The only game in town

Students will have a decidedly undemocratic election for the 2011-2012 UVUSA leadership with only a single presidential ticket on the ballot.


Gilbert Cisneros/UVU Review

The recent application period for student body officer candidates went largely unnoticed, chiefly in consequence to the Election Committee’s poor advertisement efforts, as demonstrated by the single candidate group running in this year’s elections.

As representatives handling approximately 12 million dollars in student fees each year, it is imperative that the Election Committee extend the deadline for applications, delay the election and push for more advertisement to promote a democratic student election. The lack of response from those authorities is unfair to students, and does nothing to encourage change or initiative within our governing body.

The team that is the sole option for next year’s student body officers is a group already within the current student government. As incumbents of that government, they have, to say the least, an upper hand on any outside candidates and, in this case, applicants.

Without proper advertisement, which is relied upon by outside parties, the chance for outside parties to become involved or apply is poor. If the student government wishes for a democratic delegation of power, they should be held to higher standards of publicizing those governing positions. They must hold the opportunity for any student to participate in the government of the school a priority above loyalty to previous student government bodies.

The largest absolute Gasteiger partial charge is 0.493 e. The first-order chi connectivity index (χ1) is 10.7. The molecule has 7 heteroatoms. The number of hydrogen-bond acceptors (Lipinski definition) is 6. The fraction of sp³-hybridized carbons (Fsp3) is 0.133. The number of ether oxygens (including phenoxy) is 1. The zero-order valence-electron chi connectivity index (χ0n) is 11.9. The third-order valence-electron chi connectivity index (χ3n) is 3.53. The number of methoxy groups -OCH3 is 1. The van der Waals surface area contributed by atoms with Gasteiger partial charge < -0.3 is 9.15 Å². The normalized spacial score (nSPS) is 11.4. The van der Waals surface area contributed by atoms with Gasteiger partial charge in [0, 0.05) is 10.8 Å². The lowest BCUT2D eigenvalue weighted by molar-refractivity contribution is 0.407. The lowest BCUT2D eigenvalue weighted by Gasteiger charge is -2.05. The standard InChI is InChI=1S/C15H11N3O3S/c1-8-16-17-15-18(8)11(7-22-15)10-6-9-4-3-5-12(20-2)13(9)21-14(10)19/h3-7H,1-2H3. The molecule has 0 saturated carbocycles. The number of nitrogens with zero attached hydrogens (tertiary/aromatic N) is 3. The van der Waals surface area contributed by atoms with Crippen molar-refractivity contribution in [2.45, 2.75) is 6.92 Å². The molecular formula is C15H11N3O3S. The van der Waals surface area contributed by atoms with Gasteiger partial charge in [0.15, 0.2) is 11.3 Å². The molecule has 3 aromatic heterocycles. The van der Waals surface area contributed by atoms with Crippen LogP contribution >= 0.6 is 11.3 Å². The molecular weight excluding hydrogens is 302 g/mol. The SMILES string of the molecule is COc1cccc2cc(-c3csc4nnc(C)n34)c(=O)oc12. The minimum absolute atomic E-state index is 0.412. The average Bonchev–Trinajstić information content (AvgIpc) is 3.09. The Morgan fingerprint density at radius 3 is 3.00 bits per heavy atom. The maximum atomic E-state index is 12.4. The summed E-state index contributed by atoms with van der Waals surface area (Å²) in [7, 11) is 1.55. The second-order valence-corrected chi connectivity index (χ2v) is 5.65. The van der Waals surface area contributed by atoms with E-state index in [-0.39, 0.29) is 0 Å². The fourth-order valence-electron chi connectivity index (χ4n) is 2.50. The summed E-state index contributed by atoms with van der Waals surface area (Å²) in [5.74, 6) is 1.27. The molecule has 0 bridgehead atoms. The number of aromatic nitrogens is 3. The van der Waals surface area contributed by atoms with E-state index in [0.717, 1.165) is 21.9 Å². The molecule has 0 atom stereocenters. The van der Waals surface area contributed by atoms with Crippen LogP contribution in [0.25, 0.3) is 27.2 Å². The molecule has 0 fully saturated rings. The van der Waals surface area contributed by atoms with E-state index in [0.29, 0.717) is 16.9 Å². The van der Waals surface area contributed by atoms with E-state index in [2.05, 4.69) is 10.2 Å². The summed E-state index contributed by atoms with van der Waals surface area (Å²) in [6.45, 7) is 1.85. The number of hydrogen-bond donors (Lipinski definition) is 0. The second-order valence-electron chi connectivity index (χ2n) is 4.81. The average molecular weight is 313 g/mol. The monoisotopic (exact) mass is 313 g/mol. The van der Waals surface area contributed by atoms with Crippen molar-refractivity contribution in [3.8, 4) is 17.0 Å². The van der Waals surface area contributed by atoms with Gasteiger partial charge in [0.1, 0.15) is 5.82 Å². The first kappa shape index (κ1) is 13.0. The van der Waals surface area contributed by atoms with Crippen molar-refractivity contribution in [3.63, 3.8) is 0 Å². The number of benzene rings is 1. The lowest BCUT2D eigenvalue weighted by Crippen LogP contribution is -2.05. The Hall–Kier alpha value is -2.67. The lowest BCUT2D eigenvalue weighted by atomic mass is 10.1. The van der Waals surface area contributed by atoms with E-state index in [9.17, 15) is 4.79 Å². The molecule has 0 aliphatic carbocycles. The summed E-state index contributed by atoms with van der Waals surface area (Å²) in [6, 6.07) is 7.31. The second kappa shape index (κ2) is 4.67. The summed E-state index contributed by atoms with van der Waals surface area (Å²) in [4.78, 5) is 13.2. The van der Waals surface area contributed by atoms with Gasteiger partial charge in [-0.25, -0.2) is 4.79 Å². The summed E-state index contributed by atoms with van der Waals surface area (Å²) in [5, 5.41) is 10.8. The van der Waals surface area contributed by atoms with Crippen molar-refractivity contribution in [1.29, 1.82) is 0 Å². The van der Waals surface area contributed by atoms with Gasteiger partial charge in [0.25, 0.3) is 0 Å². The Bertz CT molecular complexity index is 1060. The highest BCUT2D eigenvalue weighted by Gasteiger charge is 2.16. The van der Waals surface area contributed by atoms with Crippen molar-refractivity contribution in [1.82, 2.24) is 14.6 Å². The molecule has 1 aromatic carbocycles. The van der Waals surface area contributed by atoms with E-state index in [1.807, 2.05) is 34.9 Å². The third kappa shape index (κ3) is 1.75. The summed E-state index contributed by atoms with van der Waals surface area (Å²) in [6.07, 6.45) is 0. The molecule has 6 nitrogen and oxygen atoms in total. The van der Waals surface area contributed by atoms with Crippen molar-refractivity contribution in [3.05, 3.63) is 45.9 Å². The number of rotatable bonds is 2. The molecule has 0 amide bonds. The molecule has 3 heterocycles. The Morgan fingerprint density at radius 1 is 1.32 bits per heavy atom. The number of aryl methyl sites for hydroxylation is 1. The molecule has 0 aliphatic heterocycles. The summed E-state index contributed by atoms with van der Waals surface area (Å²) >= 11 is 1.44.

Knowledge about the application period, information on the application and campaign process, and particulars about policy should be openly accessible to any student interested in running for student government; UVU Review feels that the Elections Committee has failed to be transparent about this information to those applicants not already within the realm of student government, giving an unfair advantage to incumbents.

Furthermore, the Elections Committee consists of partial student body officers, including, at this time, Student Body President Richard Portwood as the Elections Committee chair. This committee reviews and approves all campaign finances and materials and also decides penalties for broken rules. This means that there is no objective third party making these critical decisions. Instead, the organization of the Elections Committee leaves them to the hands of friends or acquaintances of an already favored group.

If the Elections Committee decides to proceed with the pretense of an election, we feel that a write-in candidate must be allowed. For that to happen, however, the rules concerning a write-in’s campaigning must be clarified, as well as how one would cast that vote on the electronic voting platform. This information must be provided to both write-in candidates and the student body.

Additionally, providing an advisor from Student Life or an extension of the Elections Committee for each applicant would serve to grant access to vital campaign information.

To further bridge the gap, a financial endowment would allow students from low-income families to participate. These students may not be as able to afford campaigning as a more privileged student. As a school, we are failing to take advantage of their valuable experiences and insights to what the university needs.

As illustrated in the example before us, it is clear that there should be a change in election rules that promotes equal opportunity and non-partial practices.

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